It’s not always obvious how to deal with pets that aren’t hungry. Do you let them skip a meal a la naturale, or do you intervene with fancy fare designed to pique the palate?
Lest you be confused, let me be clear: In this case I’m definitely not talking about the normal-weight dog who turns his nose up at his kibble whenever it’s clear that something more culinarily appealing is in the works on the stovetop. But it’s not always so obvious: Is he truly feeling punky today, or is the doggy-specific fare just not cutting it compared to the good stuff on the countertop?
It’s especially frustrating for owners of naturally picky pets. After all, it’s these tough-to-please pets that strum their owners’ last raw nerves with the recurrent stressful question: Is she feeling poorly or is it just her nature? Is she just a low food drive kind of animal whose trim frame is perfectly informed by her occasionally upturned nose? Or, is she a chronically ill animal who requires special testing to determine whether her gastrointestinal makeup is constantly or episodically awry?
Not to hijack this blog post, but let me reiterate: This entry is not about the owner of the fat pet who agonizes unnecessarily about his pet’s intermittently poor appetite. Nor is it about the one who claims her obese cat won’t eat unless she’s fed by hand. These are essentially human maladies for which there are no easy answers. Rather, the issues to which I refer deal more strictly with the true sickies I see.
OK, so now that we’ve acknowledged that there are individual animal issues (the picky ones), and individual human issues (the crazy ones), we can move on to the solution: how to know whether you need to worry about your occasionally anorectic (I-don’t-want-to-eat-today) pet or not — for which there are a couple of rules of thumb:
1. Cats should never skip a day. If they do, it’s enough of a reason to see the vet. Period. Their metabolism is such that any lapse in appetite — especially in fat cats — not only signals a likely illness, but may potentially lead to a more serious health consequence, in and of itself (reference fatty liver disease, for one).
2. Vomiting or diarrhea, tummy grumbling (aka borborygmus), or other gastrointestinal (GI) signs are important signs. Cat or dog, if they’ve got these symptoms it usually means your pet is feeling poorly and needs a vet-see. Obvious signs are sometimes a God-send in these cases, since now you know you need to take action.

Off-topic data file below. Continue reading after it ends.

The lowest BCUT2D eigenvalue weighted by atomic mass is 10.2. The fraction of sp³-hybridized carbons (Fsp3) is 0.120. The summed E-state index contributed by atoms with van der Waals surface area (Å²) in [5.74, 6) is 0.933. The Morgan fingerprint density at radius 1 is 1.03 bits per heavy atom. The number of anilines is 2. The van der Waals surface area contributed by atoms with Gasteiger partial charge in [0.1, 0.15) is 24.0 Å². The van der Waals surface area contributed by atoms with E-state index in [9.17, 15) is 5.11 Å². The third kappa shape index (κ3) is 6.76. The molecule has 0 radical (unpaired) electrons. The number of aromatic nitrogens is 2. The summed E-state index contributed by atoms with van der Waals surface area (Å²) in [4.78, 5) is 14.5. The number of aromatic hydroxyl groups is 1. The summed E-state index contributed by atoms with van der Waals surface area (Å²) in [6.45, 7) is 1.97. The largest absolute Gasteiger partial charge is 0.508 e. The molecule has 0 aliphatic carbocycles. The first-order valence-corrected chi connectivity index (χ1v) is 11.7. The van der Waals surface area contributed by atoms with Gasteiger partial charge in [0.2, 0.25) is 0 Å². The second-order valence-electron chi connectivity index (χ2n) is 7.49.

OK, so now that you know you’ve got a poorly beast or a potential sickie, the next step is either agreeing to a vet visit (for cats, or if the symptoms are pronounced enough), or taking it easy and waiting it out with the most counterintuitive approach you can try: withholding food altogether.
I know it sounds all wrong, but that’s often the best thing you can do. For simple GI maladies, a nice, relaxing gut break is all you may need — for dogs, anyway. They can go for days without food and still recover beautifully, as if nothing ever happened. Unfortunately, cats require more cautious attention. A day or more is NOT cool. Which may mean force-feedings are in order.
For starters, I try to diagnose my patients to the best of my ability. Whether one eludes me or not, I typically treat all of my validly anorectic (non-eating) pets with anti-emetics (anti-nausea drugs) to ensure that I have a minimum of throwuppy-ness on board. Then I feed them anything I think they might like: sliced turkey, canned tuna, crumbled sausage, fresh ground beef...
If that’s a no-go, I’ll search harder on my dogs and force-feed my cats. Alternatively, I’ll place a naso-gastric (up the nose) or esophageal tube (surgically implanted in the neck) into my feline patients to ensure I get some calories into them. But that’s not always a recipe for success. Vomiting sometimes ensues. Which leaves me right back where I started: What the heck is wrong??
In case it’s not already apparent, this is a necessarily uncomfortable and stressful endeavor. Lots of trial and error. Lots of trying hard NOT to feed my patients their favorite foods so they won’t develop an abhorrence for their once-favored foods (if you’ve ever had too much tequila you’ll know what I mean). Lots of holding my clients’ hands and working hard to see what’ll elicit a positive response. And lots of hoping things will all work out.
And usually they do. Because animal appetites being what they normally are, my patients typically respond to our ministrations. Still, I get it. Watching your pet walk away from her food bowl has got to be a demoralizing proposition. But then, I get kind of funny when anyone rejects my fare. What can I say? Like all good home cooks, I’m kinda sensitive on that subject.
Dr. Patty Khuly
Image: fastfun23 / Shutterstock
Last reviewed on August 17, 2015